Praise be to Allaah.
With regard to the gifts that the husband gives to his wife –
including the engagement ring if it is not regarded as part of the mahr – it
is permissible for him to take them back and to ask for them when divorce
occurs, if the divorce is initiated by her.
This is the most correct view according to the fuqaha’ and it
is the view of the Maalikis according to one opinion. It is also the view
favoured by Shaykh al-Islam Ibn Taymiyah (may Allah have mercy on him) and
he attributed it to Ahmad (may Allah have mercy on him).
The Hanafis, the Maalikis according to the other opinion, and
the Shaafa‘is are of the view that the husband may take back his gift if the
actual gift still remains, whether the annulment came from the husband or
from the wife.
See: al-Fataawa al-Kubra, 5/472; al-Sharh
al-Sagheer, 2/348; al-Durr al-Mukhtaar ma‘a Haashiyat Ibn ‘Aabideen,
3/153; Tuhfat al-Muhtaaj, 7/421; Sharh Muntaha al-Iraadaat,
The basic principle is that it is haraam to take back gifts
and presents, because of the reports which condemn that and forbid it, such
as the report narrated by Abu Dawood (3539), al-Tirmidhi (2132), al-Nasaa’i
(3690) and Ibn Maajah (2377) from Ibn ‘Umar and Ibn ‘Abbaas from the Prophet
(blessings and peace of Allah be upon him) who said: “It is not permissible
for a man to give a gift or a present then take it back, except in the case
of what a father gives to his son. The likeness of the one who gives a gift
then takes it back is that of a dog that eats then when it is full it
vomits, then it goes back to its vomit.” This hadeeth was classed as saheeh
by al-Albaani in Saheeh Abi Dawood.
But an exception from that is made in the case of a gift that
the giver gave in return for something, such as in the case of marriage,
because it was not given purely for nothing, so if he does not achieve his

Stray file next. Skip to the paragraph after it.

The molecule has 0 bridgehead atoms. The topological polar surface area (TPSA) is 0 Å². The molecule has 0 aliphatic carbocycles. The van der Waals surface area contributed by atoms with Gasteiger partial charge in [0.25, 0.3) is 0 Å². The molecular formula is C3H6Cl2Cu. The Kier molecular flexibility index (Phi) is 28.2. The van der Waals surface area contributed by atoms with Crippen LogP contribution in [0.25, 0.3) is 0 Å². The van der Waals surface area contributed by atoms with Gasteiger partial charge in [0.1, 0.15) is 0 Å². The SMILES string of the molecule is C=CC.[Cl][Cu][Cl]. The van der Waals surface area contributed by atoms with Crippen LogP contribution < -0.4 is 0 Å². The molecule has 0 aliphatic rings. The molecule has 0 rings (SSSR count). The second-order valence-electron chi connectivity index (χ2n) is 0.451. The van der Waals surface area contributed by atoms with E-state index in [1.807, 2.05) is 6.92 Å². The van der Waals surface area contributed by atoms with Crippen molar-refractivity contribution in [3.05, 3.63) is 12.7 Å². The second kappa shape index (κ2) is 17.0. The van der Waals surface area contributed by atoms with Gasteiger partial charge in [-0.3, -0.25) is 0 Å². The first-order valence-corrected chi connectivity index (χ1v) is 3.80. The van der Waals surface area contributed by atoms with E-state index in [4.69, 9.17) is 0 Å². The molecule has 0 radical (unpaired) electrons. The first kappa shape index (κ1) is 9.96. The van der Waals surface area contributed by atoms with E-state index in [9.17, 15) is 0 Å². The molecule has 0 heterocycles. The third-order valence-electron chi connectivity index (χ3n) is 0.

aim, it is permissible for him to take back his gift.
Based on that, if we assume that you gave this ring to your
fiancée then the divorce came from her side, in that she asked for divorce
or there was something on her part which meant that you could not stay with
her, such as her neglecting the prayer, then you have the right to take back
what you gave to her.
If you did not give the ring as a gift, rather you gave it to
her as a loan that she was to give back to you after the party, if she
believed you with regard to that then she has to give it back to you. But if
she disputed with you concerning it, then what counts is your word plus your
oath, i.e., you should swear that you gave the ring to her as a loan and not
as a gift.
It says in Haashiyat Ibn ‘Aabideen (5/710): A man
bought some jewellery and gave it to his wife and she used it, then she died
and the husband and her heirs differed concerning it, whether it was a gift
or a loan. What counts is the husband’s word plus his oath that he gave it
to her as a loan, because he is denying that it was a gift. End quote.
See also: al-Fataawa al-Hindiyyah, 4/399
One of the principles mentioned by the fuqaha’ is: if the
receiver and the giver differ concerning a gift, what counts is the word of
the giver. This was mentioned by al-Zarkashi (may Allah have mercy on him)
in al-Manthoor fi’l-Qawaa’id (1/145) who mentioned an example
If he gives some dirhams to his wife and says: I gave them to
her as part of the dowry, and she says: No; rather it was a gift, what
counts is the word of the giver. Al-Raafa‘i narrated this in Kitaab
al-Sulh from our companions. And it says in Kitaab al-Sidaaq: If
the spouses differ with regard to some money that was given by one to the
other, and he says, I gave it as part of the mahr and she says, Rather it
was a gift, what counts is his word plus his oath. End quote.
If you swear that you gave her the ring as a loan and not as
a gift, then she has to return it to you.
And Allah knows best.